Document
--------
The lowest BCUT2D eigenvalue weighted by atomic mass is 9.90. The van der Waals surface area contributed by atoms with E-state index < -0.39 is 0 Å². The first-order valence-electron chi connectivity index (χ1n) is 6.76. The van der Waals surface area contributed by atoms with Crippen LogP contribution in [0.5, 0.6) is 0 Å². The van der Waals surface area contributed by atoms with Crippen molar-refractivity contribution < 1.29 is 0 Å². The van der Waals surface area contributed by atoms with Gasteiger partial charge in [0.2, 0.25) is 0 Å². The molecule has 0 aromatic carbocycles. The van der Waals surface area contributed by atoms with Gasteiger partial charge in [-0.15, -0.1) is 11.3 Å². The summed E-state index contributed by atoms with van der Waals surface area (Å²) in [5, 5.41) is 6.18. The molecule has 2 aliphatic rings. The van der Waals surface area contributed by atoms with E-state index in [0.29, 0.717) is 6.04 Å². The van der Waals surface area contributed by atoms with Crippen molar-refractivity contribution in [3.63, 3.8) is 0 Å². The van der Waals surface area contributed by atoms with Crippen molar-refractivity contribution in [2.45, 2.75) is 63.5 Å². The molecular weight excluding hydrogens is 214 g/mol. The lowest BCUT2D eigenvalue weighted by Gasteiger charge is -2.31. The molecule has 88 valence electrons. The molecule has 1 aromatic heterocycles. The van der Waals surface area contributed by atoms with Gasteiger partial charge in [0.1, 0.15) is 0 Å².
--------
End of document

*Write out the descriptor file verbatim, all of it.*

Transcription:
The lowest BCUT2D eigenvalue weighted by atomic mass is 9.90. The van der Waals surface area contributed by atoms with E-state index < -0.39 is 0 Å². The first-order valence-electron chi connectivity index (χ1n) is 6.76. The van der Waals surface area contributed by atoms with Crippen LogP contribution in [0.5, 0.6) is 0 Å². The van der Waals surface area contributed by atoms with Crippen molar-refractivity contribution < 1.29 is 0 Å². The van der Waals surface area contributed by atoms with Gasteiger partial charge in [0.2, 0.25) is 0 Å². The molecule has 0 aromatic carbocycles. The van der Waals surface area contributed by atoms with Gasteiger partial charge in [-0.15, -0.1) is 11.3 Å². The summed E-state index contributed by atoms with van der Waals surface area (Å²) in [5, 5.41) is 6.18. The molecule has 2 aliphatic rings. The van der Waals surface area contributed by atoms with E-state index in [0.29, 0.717) is 6.04 Å². The van der Waals surface area contributed by atoms with Crippen molar-refractivity contribution in [3.63, 3.8) is 0 Å². The van der Waals surface area contributed by atoms with Crippen molar-refractivity contribution in [2.45, 2.75) is 63.5 Å². The molecular weight excluding hydrogens is 214 g/mol. The lowest BCUT2D eigenvalue weighted by Gasteiger charge is -2.31. The molecule has 88 valence electrons. The molecule has 1 aromatic heterocycles. The van der Waals surface area contributed by atoms with Gasteiger partial charge in [0.1, 0.15) is 0 Å².